More Studies Find Temperatures Were Warmer in Past

More Studies Find Temperatures Were Warmer in Past
October 19, 2012

James M. Taylor

James M. Taylor is senior fellow for environment and energy policy at The Heartland Institute, and... (read full bio)

Climate Change Weekly #67

A pair of newly published papers confirms prior studies indicating temperatures during the Medieval Warm Period and Roman Warm Period were at least as warm as temperatures in the current warm period.

Scandinavian scientists examined dozens of temperature proxies covering the past two millennia and found “a well-defined Medieval Warm Period.” Writing about their findings in Climate of the Past, a journal of the European Geosciences Union, the scientists report “a rather geographically homogeneous Little Ice Age” following the Medieval Warm Period. Current temperatures are rebounding from the depths of the Little Ice Age.

In a separate study, a team of scientists examined proxy records for 2,000 years of summer temperatures in northern Scandinavia. Summarizing their findings in the peer-reviewed Journal of Global and Planetary Change, the scientists report temperatures were higher during the Medieval Warm Period and Roman Warm Period than today.

“The first century AD was the warmest 100-year period (+0.60 °C on average relative to the 1951–1980 mean) of the Common Era,” the scientists report.

“Warmth during Roman and Medieval times [was] larger in extent and longer in duration than 20th century conditions,” conclude the scientists.

SOURCES: Watts Up With That?; Climate of the Past; and Journal of Global and Planetary Change


IN THIS ISSUE

Harris shows disconnect between CO2, temperatures … Curry: Natural variation ‘dominates’ CO2 … Goklany explains why warming is not a major threat … Study finds no long-term increase in Antarctic temperatures … Low pH will impact coral calcification only marginally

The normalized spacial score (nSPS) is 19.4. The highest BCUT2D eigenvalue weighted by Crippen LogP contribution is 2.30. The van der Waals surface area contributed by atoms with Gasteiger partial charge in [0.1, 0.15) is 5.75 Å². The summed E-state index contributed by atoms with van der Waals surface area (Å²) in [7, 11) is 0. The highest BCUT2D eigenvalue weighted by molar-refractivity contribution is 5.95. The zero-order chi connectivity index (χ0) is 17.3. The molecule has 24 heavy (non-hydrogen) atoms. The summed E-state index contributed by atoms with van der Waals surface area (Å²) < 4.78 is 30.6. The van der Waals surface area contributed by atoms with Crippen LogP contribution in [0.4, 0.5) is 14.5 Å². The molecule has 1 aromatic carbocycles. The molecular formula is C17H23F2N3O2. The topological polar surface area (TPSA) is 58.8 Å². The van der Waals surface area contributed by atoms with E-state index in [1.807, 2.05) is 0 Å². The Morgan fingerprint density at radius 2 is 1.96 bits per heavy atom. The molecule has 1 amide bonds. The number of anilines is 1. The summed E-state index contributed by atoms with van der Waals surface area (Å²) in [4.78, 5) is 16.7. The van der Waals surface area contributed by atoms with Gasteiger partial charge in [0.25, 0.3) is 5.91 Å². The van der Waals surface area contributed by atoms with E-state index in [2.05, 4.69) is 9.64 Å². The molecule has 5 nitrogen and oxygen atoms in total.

HARRIS SHOWS DISCONNECT BETWEEN CO2, TEMPERATURES

The lack of significant warming during the past 15 years shows a strong disconnect between carbon dioxide emissions and global temperatures, International Climate Science Coalition Executive Director Tom Harris explains on Sun News Network. The lack of warming, even as carbon dioxide emissions rise, illustrates how natural factors drive global temperature variations more than carbon dioxide emissions do, says Harris.

SOURCE: Sun News Network


CURRY: NATURAL VARIATION ‘DOMINATES’ CO2

The recent pause in global warming demonstrates natural variability dominates the greenhouse warming signal, ‘lukewarmist’ climate scientist Judith Curry reports on her Climate Etc. blog. “The data confirms the existence of a ‘pause’ in the warming. … The flawed assumption behind the orthodoxy was that natural variability is merely ‘noise’ superimposed on the long term trend. The natural variability has been shown over the past two decades to have a magnitude that dominates the greenhouse warming signal,” writes Curry.

SOURCE: Judith Curry


GOKLANY EXPLAINS WHY WARMING IS NOT A MAJOR THREAT

Far from being the “greatest threat to humanity,” climate change is a relatively minor concern compared to many other challenges facing humanity, scientist and policy analyst Indur Goklany explains in a new paper. Despite overstating the negative impacts of global warming, “the World Health Organization’s latest (2009) study on Global Health Risks provides estimates that indicate that global warming is presently outranked by at least 22 other health risk factors,” Goklany reports.

SOURCE: Watts Up With That?


STUDY FINDS NO LONG-TERM INCREASE IN ANTARCTIC TEMPERATURES

Scientists examining proxy data for Antarctic Ross Sea temperatures report no significant temperature trends between 1882 and 2006. Explaining their findings in the peer-reviewed Journal of Climate, the scientists further report a decrease in winter temperatures since 1979.

SOURCE: NIPCC Report


LOW pH WILL IMPACT CORAL CALCIFICATION ONLY MARGINALLY

Cold-water coral species show a surprising ability to adapt to lower pH, resulting in only marginal declines in calcification under low-pH conditions, a team of scientists reports in Geochimica et Cosmochimica Acta. “Cold-water corals are likely to be much more resilient to decreasing seawater pH from ocean acidification than previously realized,” the scientists conclude.

SOURCE: NIPCC Report and Geochimica et Cosmochimica Acta

James M. Taylor

James M. Taylor is senior fellow for environment and energy policy at The Heartland Institute, and... (read full bio)